SUBJECT: Re:http://www.filecabi.net/

    Jul 29, 2005 1:05 AM, Steve Chen wrote:

    steal it!

    Jul 29, 2005 1 :25 AM, Chad Hurley wrote:

    hmm, steal the movies?

    Jul 29, 2005 1 :33 AM, Steve Chen wrote:

    haha ya.

    or something.

    just something to watch out for. check out their alexa ranking.

    Jul 29, 2005 7:45 AM, Chad Hurley wrote:

    hmm, i know they are getting a lot of traffic... but it's because they are a stupidvideos.com-type of site. they might make enough money to pay hosing bills, but sites like this and big-boys.com will never go public. I would really like to build something more valuable and more useful. actually build something that people will talk about and changes the way people use video on the internet.

    Jul 29 2005 6:51 AM, Steve Chen wrote:

    right, i understand those goals but, at the same time, we have to keep in mind that we need to attract traffic. how much traffic will we get from the personal videos? remember, the only reason why our traffic surged was due to a video of this type. i'm not really disagreeing with you but i also think we shouldn't be so high & mighty and think we're better than these guys. viral videos will tend to be THOSE type of videos.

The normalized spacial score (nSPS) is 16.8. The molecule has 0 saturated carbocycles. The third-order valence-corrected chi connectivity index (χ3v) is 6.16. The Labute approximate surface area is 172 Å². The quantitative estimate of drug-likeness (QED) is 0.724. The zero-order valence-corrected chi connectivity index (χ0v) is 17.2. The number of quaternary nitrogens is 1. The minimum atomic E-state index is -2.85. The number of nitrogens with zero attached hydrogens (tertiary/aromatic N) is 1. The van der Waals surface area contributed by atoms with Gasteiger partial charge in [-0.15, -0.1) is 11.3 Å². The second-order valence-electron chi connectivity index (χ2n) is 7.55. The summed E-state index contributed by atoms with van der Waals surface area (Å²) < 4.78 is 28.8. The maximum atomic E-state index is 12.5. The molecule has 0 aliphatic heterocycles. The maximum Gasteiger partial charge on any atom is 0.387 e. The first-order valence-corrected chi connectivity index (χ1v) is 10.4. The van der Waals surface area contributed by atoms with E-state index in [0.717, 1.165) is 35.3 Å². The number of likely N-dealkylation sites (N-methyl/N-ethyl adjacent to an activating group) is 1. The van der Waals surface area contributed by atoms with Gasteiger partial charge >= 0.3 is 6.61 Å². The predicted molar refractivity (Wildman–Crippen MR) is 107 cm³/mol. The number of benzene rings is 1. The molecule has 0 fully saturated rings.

Jul 29 2005 6:56 AM, Steve Chen Wrote:

    another thing. still a fundamental difference between us and most of those other sites. we do have a community and it's ALL user generated content.


    To me, when taken in context that sounds like a pretty reasonable half of a conversation. He does not advocate copyright infringement. He also states that they should not get all high and mighty against file sharers. He then sums up saying that they have a community who makes its own content which other sites do not.

    All seems pretty reasonable to me.

  • by shutdown -p now ( 807394 ) on Friday March 19, 2010 @07:25PM (#31545500) Journal

    As noted in a previous post, you're wrong. Said quote a) comes from a YouTube executive who was, at the time, in no way associated with Google and b) it was essentially an IM bragging about how he was going to make the company look valuable, not about copyright infringement

    I think you're confused about which quote I'm referring to. It's slide 24 in TFA, which begins with "Google executive Patrick Walker an email ...", and the text is "... why we shouldn't facilitate ...". The complete citation is in my other comment [slashdot.org] in this story.